A new electronic shifter means Nissan can provide extra storage space on and below the center console. The front middle armrest is split butterfly-style for improved utility, and the door pockets are designed to hold 32-ounce water bottles.

Simple, smart design governs the control layout, and the SL test vehicle had leather upholstery and appealing materials and details throughout the cabin. A panoramic sunroof is also standard starting with SL trim.

Platinum trim upgrades the Rogue with premium semi-aniline leather in a quilted pattern, contrast stitching, ambient cabin lighting, and more. You'll also want Platinum trim for the 12.3-inch digital instrumentation display and the 10.8-inch head-up display.

Getting In and Out

One thing people like about crossover SUVs is how easy they are to get into and out of. This is because they sit higher off the pavement, which means you easily slide into and out of them.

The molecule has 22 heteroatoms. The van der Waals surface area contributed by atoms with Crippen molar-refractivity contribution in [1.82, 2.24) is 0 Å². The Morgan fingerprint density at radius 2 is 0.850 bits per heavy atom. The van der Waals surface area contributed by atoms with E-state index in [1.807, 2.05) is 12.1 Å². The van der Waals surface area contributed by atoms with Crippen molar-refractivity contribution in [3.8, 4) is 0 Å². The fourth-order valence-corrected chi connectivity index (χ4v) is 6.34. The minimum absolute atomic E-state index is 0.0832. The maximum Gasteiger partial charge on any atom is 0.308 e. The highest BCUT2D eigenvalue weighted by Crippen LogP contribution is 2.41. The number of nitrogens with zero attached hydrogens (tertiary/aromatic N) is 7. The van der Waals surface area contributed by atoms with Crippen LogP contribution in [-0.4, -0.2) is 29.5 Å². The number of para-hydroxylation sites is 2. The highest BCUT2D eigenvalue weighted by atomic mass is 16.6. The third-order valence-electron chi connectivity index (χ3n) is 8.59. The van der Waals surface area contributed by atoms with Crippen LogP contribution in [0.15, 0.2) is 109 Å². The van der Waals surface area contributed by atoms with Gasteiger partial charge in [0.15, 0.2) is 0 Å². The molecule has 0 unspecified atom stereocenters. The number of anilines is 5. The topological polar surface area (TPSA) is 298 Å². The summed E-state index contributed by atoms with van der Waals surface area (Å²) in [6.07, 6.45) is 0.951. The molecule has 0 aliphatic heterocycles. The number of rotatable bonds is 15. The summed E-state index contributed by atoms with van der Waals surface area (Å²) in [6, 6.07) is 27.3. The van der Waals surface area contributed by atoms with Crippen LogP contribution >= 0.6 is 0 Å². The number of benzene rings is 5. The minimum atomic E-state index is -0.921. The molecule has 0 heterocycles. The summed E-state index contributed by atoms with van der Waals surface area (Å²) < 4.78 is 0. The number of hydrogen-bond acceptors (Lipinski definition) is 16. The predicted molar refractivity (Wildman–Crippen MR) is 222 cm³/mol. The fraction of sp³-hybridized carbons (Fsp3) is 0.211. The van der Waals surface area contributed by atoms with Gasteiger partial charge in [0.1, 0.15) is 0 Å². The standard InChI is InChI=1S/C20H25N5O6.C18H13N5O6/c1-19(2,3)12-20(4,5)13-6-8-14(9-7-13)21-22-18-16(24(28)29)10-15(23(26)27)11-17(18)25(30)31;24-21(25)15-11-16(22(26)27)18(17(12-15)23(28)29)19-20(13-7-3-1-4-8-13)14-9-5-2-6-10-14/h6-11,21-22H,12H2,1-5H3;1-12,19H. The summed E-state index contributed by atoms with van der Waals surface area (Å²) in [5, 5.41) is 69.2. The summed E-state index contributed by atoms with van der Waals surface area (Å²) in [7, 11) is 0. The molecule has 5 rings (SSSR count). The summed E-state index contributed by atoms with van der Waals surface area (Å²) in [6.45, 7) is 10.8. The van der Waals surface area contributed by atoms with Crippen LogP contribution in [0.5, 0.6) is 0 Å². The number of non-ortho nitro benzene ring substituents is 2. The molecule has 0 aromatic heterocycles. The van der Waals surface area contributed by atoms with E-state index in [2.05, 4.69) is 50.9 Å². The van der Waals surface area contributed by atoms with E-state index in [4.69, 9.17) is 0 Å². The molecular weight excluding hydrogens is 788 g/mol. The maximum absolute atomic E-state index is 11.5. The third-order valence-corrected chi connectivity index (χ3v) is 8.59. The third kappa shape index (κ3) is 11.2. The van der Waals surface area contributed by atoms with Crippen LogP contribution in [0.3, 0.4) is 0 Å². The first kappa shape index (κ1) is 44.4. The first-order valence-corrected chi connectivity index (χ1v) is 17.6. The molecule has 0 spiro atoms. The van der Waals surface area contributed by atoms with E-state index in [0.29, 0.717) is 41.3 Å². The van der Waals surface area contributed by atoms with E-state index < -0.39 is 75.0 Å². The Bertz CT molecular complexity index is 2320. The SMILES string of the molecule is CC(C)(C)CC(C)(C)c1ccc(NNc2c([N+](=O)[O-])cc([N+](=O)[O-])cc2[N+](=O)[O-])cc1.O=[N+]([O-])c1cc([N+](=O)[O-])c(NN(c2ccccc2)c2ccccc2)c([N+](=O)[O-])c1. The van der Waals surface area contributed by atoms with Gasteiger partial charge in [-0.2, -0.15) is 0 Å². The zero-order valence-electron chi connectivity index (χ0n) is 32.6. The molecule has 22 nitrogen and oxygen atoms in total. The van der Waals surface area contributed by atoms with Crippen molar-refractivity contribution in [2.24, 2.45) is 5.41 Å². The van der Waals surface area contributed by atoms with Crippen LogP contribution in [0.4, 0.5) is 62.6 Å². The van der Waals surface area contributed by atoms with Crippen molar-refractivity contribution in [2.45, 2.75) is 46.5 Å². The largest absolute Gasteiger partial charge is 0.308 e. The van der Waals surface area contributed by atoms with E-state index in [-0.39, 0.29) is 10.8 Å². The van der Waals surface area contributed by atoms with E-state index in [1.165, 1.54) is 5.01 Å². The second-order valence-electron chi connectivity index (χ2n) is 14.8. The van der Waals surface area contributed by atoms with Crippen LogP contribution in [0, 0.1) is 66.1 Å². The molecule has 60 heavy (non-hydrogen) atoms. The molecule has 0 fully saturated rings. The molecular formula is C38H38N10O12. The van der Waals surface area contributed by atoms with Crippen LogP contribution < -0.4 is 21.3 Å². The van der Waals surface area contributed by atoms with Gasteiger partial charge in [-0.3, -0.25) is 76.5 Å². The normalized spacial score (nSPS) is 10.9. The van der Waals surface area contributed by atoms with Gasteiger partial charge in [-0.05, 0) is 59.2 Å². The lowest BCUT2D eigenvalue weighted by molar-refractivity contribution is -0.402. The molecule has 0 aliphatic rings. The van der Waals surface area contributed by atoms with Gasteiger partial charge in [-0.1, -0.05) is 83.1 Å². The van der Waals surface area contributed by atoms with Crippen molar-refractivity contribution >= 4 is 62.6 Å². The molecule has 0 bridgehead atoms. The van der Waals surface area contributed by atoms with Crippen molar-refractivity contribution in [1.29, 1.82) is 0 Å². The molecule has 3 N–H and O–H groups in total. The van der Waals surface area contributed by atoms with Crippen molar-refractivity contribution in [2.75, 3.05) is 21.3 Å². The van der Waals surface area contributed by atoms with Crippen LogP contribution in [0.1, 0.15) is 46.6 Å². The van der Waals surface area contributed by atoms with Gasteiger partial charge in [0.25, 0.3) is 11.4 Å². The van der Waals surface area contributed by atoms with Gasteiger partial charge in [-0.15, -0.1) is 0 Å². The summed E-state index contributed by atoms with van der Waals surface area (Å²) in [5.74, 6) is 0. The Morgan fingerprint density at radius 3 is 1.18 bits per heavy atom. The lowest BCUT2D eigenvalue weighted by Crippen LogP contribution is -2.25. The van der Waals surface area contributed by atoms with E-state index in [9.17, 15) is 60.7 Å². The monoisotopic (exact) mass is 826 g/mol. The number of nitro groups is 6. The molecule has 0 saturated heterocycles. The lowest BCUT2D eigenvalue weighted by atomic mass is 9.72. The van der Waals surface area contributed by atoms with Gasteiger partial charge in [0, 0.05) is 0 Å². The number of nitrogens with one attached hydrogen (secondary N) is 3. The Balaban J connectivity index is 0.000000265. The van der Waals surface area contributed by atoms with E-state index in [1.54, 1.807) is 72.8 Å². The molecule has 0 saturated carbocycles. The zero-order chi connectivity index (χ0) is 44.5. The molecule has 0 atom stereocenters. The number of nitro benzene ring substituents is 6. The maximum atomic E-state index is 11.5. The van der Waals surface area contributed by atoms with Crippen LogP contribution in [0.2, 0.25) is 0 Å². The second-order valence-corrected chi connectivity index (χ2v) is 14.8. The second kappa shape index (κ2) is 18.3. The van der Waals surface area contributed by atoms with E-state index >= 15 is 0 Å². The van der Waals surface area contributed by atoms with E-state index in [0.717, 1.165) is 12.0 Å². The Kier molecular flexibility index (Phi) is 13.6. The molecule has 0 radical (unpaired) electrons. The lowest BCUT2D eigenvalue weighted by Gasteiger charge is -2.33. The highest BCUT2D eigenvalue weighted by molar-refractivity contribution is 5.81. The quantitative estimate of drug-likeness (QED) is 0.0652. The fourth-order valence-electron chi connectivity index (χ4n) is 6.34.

That's true of the 2021 Nissan Rogue, too, and this year the company makes it easier to load passengers thanks to rear doors that open to a nearly 90-degree angle. Nissan also adds child safety seat LATCH anchor points in the middle rear seating position, so now three youngsters can sit in the back seat.

Cargo space measures up to 36.5 cubic feet behind the second-row seat. Fold it down to access a maximum volume of 74.1 cubic feet. These figures are on par with the previous Rogue, a little smaller behind the back seat, and a little bigger when its folded down. In any case, the measurements make it among the roomiest vehicles in its segment.

Nissan says it has improved the Rogue's Divide-N-Hide cargo management system, and it has added storage wells on either side that can hold one-gallon jugs of milk or water. Starting with SL trim, a hands-free power tailgate is standard.

Setting Up and Starting

Get into the new Rogue, push the engine start button, and the 4-cylinder engine comes to life. Before setting off for the first time, though, you'll want to go through all of the configurable settings within the driver information center and the infotainment system.